# Suppose a rock of mass 2.2 [kg] is attached to a string of length 1.00 [m] is twirled around in a perfect circle as a speed of 2.5 [m/s]. Calculate the work ...

Suppose a rock of mass 2.2 [kg] is attached to a string of length 1.00 [m] is

twirled around in a perfect circle as a speed of 2.5 [m/s]. Calculate the work

done on the mass by the tension force exerted on the rock by the string

during one revolution of the rock. Ignore the effect of gravitational forces.

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We need to deal with two aspects of this question: Work and Circular Motion.

- Work is equal to a force acting over a distance: W = Fd
- Circular motion is a lot like linear motion, but with the inclusion of the circle's radius, as well as the force keeping the body moving in a circle. This is the Centripetal Force, or `F_c` . The centripetal force always acts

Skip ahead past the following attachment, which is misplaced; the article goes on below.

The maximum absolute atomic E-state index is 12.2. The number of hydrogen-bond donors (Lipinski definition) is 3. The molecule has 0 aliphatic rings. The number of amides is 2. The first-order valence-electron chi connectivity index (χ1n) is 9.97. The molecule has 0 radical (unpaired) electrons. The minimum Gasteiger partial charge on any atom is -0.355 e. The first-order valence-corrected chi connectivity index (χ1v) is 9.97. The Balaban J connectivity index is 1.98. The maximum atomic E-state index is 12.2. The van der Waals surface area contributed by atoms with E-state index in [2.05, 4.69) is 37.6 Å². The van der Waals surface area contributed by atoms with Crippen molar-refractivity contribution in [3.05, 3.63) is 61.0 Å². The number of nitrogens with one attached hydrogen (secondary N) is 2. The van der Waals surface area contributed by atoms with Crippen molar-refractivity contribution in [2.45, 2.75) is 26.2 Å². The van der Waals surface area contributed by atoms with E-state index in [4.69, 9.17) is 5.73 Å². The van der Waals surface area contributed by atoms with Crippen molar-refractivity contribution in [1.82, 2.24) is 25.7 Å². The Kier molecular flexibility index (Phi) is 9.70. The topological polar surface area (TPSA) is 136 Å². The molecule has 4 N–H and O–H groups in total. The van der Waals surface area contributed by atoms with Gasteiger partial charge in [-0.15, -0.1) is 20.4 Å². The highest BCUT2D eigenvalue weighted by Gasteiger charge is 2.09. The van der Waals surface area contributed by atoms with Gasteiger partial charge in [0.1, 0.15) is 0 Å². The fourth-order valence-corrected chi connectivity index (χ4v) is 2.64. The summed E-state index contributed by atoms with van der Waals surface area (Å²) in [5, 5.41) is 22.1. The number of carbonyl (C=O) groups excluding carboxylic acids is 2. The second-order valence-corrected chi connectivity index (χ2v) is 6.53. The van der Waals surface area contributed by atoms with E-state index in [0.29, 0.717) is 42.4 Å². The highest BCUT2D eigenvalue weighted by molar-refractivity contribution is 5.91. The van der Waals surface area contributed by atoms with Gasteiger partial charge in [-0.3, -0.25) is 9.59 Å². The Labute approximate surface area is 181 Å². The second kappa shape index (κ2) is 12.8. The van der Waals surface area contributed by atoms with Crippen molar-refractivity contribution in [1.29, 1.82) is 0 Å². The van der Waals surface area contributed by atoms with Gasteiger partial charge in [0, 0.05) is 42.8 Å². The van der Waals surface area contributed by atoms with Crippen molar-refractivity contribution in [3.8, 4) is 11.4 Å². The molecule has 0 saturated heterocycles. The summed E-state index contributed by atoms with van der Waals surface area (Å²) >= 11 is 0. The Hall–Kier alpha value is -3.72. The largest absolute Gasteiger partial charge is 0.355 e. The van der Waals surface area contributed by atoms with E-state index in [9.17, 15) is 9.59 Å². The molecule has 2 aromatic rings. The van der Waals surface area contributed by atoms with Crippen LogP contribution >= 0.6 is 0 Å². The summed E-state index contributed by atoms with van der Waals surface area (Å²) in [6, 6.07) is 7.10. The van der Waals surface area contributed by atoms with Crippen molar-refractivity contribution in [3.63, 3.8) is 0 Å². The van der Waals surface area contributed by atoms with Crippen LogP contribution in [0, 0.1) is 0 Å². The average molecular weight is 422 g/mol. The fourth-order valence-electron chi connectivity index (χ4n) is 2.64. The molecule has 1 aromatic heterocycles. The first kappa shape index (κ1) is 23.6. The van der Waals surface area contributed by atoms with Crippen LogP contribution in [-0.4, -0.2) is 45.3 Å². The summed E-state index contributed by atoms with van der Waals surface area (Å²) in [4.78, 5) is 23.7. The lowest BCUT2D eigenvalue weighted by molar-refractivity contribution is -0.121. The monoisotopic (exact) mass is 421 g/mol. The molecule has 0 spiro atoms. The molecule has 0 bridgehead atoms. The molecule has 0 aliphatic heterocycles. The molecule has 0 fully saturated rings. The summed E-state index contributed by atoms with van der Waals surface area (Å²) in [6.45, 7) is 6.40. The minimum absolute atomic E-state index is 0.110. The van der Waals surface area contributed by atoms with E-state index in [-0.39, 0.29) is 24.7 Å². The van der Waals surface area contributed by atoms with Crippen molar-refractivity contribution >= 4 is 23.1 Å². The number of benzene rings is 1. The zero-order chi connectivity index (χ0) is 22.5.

**perpendicular to the linear motion.**This allows it to change the direction, but not the speed, of the object, and keep it moving in a circular path.

The solution is relatively simple. In order to find the Work done, we need to know what the force is, and the distance that it acted over. Again: W = Fd.

To find the distance traveled by the rock, we look at its path. It traveled in a circle; a circle's circumference is the "distance", or length, of its outer edge. Circumference is calculated by 2pi times the radius. For a radius of 1m;

2pi (1) = 6.28m

The force is acting over a distance of 6.28m

The force itself may be a bit less intuitive; it's the centripetal force. This force is the exact same thing as tension.

We know that centripetal force is equal to `(mv^2)/(r)`

So the force equals `((2.2)(2.5^2))/(1)`

Which works out to 13.75N

Work = F(d)

Work = 13.75 x 6.28

Work = 86.35 Joules

Since we're limited by 2 significant figures, `W = 86J`